Simple Tips for Securing Your Computer

December 16, 2019

Investors increasingly use their personal computers to access and manage their finances, making computer security more important than ever. Follow these simple tips from Andy Zolper, Chief IT Security Officer, to help secure your computer and protect your personal information.

Use two-factor authentication for your personal email.

Two-factor verification requires both a correct username/password combination and an additional piece of information – such as a code sent to a user’s mobile phone – for account access. Adding this second layer of security to your email account is one of the most effective improvements you can make. See the links below about enabling two-factor verification for common email services.

Use two-factor verification for your social media sites.

The same authentication process available for your personal email can also be used to secure your social media accounts. See the links below about enabling two-factor verification for common social networking sites.

Use two-factor verification for your online financial account access and any other personal finance sites.

Enabling two-factor authentication on your financial accounts serves to provide a second layer of security when it comes to protecting your money and your information. While most institutions are moving toward mandatory two-factor authentication enrollment, be sure to opt-in when enhanced security is optional.

Visit your financial institution’s official website support page to find directions on how to turn on two-factor authentication if not already enabled.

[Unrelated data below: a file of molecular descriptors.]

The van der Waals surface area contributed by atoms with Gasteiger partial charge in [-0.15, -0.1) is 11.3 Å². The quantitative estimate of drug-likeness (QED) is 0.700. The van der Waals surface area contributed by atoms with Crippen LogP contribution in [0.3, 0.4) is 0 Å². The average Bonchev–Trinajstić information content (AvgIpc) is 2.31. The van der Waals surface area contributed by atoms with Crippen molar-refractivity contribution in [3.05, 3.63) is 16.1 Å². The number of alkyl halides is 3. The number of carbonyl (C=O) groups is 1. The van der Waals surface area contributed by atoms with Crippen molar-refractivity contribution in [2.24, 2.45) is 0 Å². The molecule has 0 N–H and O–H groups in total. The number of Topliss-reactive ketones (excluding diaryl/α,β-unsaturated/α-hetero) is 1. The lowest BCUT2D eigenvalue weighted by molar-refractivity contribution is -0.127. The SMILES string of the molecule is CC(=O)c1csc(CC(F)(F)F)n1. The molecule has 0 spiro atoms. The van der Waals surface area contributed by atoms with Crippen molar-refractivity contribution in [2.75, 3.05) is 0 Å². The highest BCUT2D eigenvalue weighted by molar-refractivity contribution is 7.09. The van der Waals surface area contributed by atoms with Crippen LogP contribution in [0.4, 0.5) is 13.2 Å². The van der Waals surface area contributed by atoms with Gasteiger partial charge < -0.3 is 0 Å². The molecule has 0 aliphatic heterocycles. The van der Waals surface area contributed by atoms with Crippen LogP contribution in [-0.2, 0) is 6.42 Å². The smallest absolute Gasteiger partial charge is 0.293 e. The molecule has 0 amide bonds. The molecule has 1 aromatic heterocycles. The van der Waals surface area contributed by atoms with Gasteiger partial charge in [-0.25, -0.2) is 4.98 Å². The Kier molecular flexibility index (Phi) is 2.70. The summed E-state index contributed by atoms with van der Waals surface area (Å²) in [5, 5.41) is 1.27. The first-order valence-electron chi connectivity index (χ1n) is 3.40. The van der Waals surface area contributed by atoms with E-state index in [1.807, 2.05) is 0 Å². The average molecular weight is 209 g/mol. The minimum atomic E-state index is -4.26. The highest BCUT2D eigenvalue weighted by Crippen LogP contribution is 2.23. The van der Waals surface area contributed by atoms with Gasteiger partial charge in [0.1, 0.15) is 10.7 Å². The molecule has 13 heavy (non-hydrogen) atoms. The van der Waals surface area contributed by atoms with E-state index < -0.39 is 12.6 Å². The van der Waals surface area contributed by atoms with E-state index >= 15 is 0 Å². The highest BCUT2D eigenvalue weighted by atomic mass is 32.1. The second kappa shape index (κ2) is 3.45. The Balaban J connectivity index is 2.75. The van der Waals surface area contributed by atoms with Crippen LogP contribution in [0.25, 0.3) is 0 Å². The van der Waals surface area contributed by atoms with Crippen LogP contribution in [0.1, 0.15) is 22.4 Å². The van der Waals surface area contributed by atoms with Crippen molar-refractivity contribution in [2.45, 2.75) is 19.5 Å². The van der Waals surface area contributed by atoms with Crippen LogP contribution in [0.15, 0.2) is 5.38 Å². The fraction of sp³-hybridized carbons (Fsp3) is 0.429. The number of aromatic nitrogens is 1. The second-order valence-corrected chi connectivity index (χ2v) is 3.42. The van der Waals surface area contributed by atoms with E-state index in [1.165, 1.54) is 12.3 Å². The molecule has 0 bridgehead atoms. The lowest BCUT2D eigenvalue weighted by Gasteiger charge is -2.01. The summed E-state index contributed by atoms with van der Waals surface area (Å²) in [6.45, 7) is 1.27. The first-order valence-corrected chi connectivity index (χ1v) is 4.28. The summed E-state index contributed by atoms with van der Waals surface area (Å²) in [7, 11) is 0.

Check your computer security configurations.

Ensure that antivirus software is installed and up to date, the operating system and browser are patched with auto-update enabled, and personal firewall protection is turned on.

Select secure passwords.

Choosing strong/complicated passwords is important (8-12 characters; include a special character), but even more important is to never share passwords among sites. Username/password combinations that fall into the wrong hands will often be tried at multiple locations.

Use a password manager application to keep track of (and protect) your different passwords.

Don’t keep a document on your computer listing passwords, bank accounts, Social Security numbers, or other personal information – this is the first thing hackers will search for. Instead, use a password manager and enable two-factor verification for the application you choose.

Back up your personal data.

Whether you suffer a ransomware attack or simply spill coffee on your laptop, if you don’t have a backup of your personal data, you’re in big trouble. Use a Cloud-based service or a local device to back up your files.

Although the thought of protecting yourself against cybercrime can be daunting, these simple measures are a good first step in helping secure your financial assets and personal information.

Links are being provided for information purposes only. Raymond James is not affiliated with and does not endorse, authorize or sponsor any of the listed websites or their respective sponsors. Raymond James is not responsible for the content of any website or the collection or use of information regarding any website's users and/or members.

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